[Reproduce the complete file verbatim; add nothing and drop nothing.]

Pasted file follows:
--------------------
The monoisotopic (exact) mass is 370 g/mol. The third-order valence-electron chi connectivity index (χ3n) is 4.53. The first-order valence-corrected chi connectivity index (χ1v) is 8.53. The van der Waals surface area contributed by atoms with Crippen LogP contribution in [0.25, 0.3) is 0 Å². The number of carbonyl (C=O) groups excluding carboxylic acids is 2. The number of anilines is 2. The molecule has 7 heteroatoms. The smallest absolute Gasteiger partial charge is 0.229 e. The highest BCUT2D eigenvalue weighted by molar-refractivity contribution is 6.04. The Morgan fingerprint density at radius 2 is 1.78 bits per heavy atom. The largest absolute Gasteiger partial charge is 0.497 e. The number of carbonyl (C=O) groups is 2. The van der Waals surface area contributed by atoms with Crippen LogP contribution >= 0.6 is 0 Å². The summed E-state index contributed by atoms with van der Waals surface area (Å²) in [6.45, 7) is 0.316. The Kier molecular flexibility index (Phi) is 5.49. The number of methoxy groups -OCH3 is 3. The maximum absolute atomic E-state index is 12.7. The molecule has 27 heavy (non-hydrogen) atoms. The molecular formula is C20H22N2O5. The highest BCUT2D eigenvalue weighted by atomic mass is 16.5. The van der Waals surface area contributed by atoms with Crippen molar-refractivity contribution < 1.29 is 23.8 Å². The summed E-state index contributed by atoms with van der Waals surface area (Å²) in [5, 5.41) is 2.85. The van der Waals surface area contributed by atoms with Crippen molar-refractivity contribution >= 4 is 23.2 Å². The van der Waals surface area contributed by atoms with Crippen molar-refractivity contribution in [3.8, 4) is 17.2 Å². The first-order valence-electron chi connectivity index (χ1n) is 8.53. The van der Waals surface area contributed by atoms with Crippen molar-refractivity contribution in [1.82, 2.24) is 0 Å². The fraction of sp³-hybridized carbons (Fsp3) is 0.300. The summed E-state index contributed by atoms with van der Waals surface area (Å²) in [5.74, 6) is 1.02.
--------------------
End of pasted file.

The monoisotopic (exact) mass is 370 g/mol. The third-order valence-electron chi connectivity index (χ3n) is 4.53. The first-order valence-corrected chi connectivity index (χ1v) is 8.53. The van der Waals surface area contributed by atoms with Crippen LogP contribution in [0.25, 0.3) is 0 Å². The number of carbonyl (C=O) groups excluding carboxylic acids is 2. The number of anilines is 2. The molecule has 7 heteroatoms. The smallest absolute Gasteiger partial charge is 0.229 e. The highest BCUT2D eigenvalue weighted by molar-refractivity contribution is 6.04. The Morgan fingerprint density at radius 2 is 1.78 bits per heavy atom. The largest absolute Gasteiger partial charge is 0.497 e. The number of carbonyl (C=O) groups is 2. The van der Waals surface area contributed by atoms with Crippen LogP contribution >= 0.6 is 0 Å². The summed E-state index contributed by atoms with van der Waals surface area (Å²) in [6.45, 7) is 0.316. The Kier molecular flexibility index (Phi) is 5.49. The number of methoxy groups -OCH3 is 3. The maximum absolute atomic E-state index is 12.7. The molecule has 27 heavy (non-hydrogen) atoms. The molecular formula is C20H22N2O5. The highest BCUT2D eigenvalue weighted by atomic mass is 16.5. The van der Waals surface area contributed by atoms with Crippen molar-refractivity contribution < 1.29 is 23.8 Å². The summed E-state index contributed by atoms with van der Waals surface area (Å²) in [5, 5.41) is 2.85. The van der Waals surface area contributed by atoms with Crippen molar-refractivity contribution >= 4 is 23.2 Å². The van der Waals surface area contributed by atoms with Crippen molar-refractivity contribution in [3.8, 4) is 17.2 Å². The first-order valence-electron chi connectivity index (χ1n) is 8.53. The van der Waals surface area contributed by atoms with Crippen molar-refractivity contribution in [1.82, 2.24) is 0 Å². The fraction of sp³-hybridized carbons (Fsp3) is 0.300. The summed E-state index contributed by atoms with van der Waals surface area (Å²) in [5.74, 6) is 1.02.